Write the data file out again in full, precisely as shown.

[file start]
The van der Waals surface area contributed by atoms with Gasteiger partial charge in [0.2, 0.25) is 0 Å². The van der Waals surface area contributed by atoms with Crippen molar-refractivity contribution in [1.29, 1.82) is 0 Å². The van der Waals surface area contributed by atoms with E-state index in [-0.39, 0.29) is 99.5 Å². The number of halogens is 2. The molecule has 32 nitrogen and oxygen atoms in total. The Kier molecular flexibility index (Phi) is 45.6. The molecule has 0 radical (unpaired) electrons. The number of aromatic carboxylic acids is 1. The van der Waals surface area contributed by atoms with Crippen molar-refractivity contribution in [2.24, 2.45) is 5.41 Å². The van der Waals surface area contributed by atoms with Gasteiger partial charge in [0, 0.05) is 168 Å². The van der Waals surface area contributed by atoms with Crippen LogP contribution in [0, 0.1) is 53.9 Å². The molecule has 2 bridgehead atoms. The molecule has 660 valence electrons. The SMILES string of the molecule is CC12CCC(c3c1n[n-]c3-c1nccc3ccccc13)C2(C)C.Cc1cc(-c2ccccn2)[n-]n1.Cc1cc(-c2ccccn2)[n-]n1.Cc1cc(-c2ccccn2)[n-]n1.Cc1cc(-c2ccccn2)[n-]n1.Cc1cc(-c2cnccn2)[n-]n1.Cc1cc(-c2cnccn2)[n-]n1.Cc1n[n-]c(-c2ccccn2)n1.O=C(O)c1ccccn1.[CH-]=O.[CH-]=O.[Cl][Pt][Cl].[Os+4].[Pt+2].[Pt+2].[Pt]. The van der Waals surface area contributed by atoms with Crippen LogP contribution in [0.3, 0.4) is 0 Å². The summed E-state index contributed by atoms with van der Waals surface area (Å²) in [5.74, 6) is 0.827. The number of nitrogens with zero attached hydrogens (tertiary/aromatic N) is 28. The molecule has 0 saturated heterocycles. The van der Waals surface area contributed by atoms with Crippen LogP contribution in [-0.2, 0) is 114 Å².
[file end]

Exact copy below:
The van der Waals surface area contributed by atoms with Gasteiger partial charge in [0.2, 0.25) is 0 Å². The van der Waals surface area contributed by atoms with Crippen molar-refractivity contribution in [1.29, 1.82) is 0 Å². The van der Waals surface area contributed by atoms with E-state index in [-0.39, 0.29) is 99.5 Å². The number of halogens is 2. The molecule has 32 nitrogen and oxygen atoms in total. The Kier molecular flexibility index (Phi) is 45.6. The molecule has 0 radical (unpaired) electrons. The number of aromatic carboxylic acids is 1. The van der Waals surface area contributed by atoms with Crippen molar-refractivity contribution in [2.24, 2.45) is 5.41 Å². The van der Waals surface area contributed by atoms with Gasteiger partial charge in [0, 0.05) is 168 Å². The van der Waals surface area contributed by atoms with Crippen LogP contribution in [0, 0.1) is 53.9 Å². The molecule has 2 bridgehead atoms. The molecule has 660 valence electrons. The SMILES string of the molecule is CC12CCC(c3c1n[n-]c3-c1nccc3ccccc13)C2(C)C.Cc1cc(-c2ccccn2)[n-]n1.Cc1cc(-c2ccccn2)[n-]n1.Cc1cc(-c2ccccn2)[n-]n1.Cc1cc(-c2ccccn2)[n-]n1.Cc1cc(-c2cnccn2)[n-]n1.Cc1cc(-c2cnccn2)[n-]n1.Cc1n[n-]c(-c2ccccn2)n1.O=C(O)c1ccccn1.[CH-]=O.[CH-]=O.[Cl][Pt][Cl].[Os+4].[Pt+2].[Pt+2].[Pt]. The van der Waals surface area contributed by atoms with Crippen LogP contribution in [0.3, 0.4) is 0 Å². The summed E-state index contributed by atoms with van der Waals surface area (Å²) in [5.74, 6) is 0.827. The number of nitrogens with zero attached hydrogens (tertiary/aromatic N) is 28. The molecule has 0 saturated heterocycles. The van der Waals surface area contributed by atoms with Crippen LogP contribution in [-0.2, 0) is 114 Å².